Over-zealous police practices can lead to personal injury
- AuthorKate Sweeney
In 2007, Debbie O’Reilly tried to intervene when a group of police officers attempted to arrest a man in Dewsbury. In the ensuing melee, she was unfortunately sprayed with CS gas by one of the officers, and suffered facial burns as a result. She was also taken into custody and spent the night at a police station. She later claimed for compensation for her personal injuries, and was awarded £7,000 in an out of court settlement.
Members of the police force, like any other workers, are bound by rules and regulations regarding the way they carry out their duties. In this instance, they over-stepped the mark, resulting in some nasty injuries for Mrs O’Reilly. When restraining potential offenders, police officers have clear and strict guidelines on what constitutes reasonable force, and when they go too far, victims may be entitled to claim compensation.
What are the potential injuries that can be sustained during an arrest?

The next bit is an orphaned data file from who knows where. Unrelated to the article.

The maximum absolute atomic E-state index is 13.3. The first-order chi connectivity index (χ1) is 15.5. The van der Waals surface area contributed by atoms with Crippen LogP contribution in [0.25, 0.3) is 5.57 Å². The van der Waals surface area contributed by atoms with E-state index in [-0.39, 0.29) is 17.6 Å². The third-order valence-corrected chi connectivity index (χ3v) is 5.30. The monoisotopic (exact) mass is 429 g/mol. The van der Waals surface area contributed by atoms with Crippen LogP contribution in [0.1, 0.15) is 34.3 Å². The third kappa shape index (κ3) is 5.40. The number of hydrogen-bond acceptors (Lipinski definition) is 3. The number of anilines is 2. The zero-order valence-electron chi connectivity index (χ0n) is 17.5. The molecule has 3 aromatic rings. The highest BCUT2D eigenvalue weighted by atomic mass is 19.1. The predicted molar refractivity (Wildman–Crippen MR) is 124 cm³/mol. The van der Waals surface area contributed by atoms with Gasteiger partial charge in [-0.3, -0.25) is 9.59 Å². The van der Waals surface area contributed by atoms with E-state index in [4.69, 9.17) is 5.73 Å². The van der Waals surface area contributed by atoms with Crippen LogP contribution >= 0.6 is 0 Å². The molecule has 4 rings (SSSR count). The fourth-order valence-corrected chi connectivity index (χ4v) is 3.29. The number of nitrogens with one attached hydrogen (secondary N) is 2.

As well as damage to the face from CS gas, there are many other potential injuries which can occur. Broken bones, such as arms and legs, are possible, as are cuts and bruises. Heavy-handedness during the course of an arrest can lead to injuries to wrists, too, especially when applying handcuffs or other restraints. There have also been several instances of facial injuries during apprehension, too.
At Stephensons, our personal injury lawyers can offer advice and guidance to any member of the public who feels they may have a claim. If we feel they have a genuine case for compensation, we will mount a claim on their behalf in order to pursue the maximum possible financial award. There is no need to feel intimidated, which is often the case when making allegations against the police, because with the right representation, justice will prevail.
To talk to one of our personal injury experts, all you need to do is pick up the phone and give us a call on 01616 966 229. We offer comprehensive guidance and confidential advice to all our clients.
By personal injury solicitor, Kate Sweeney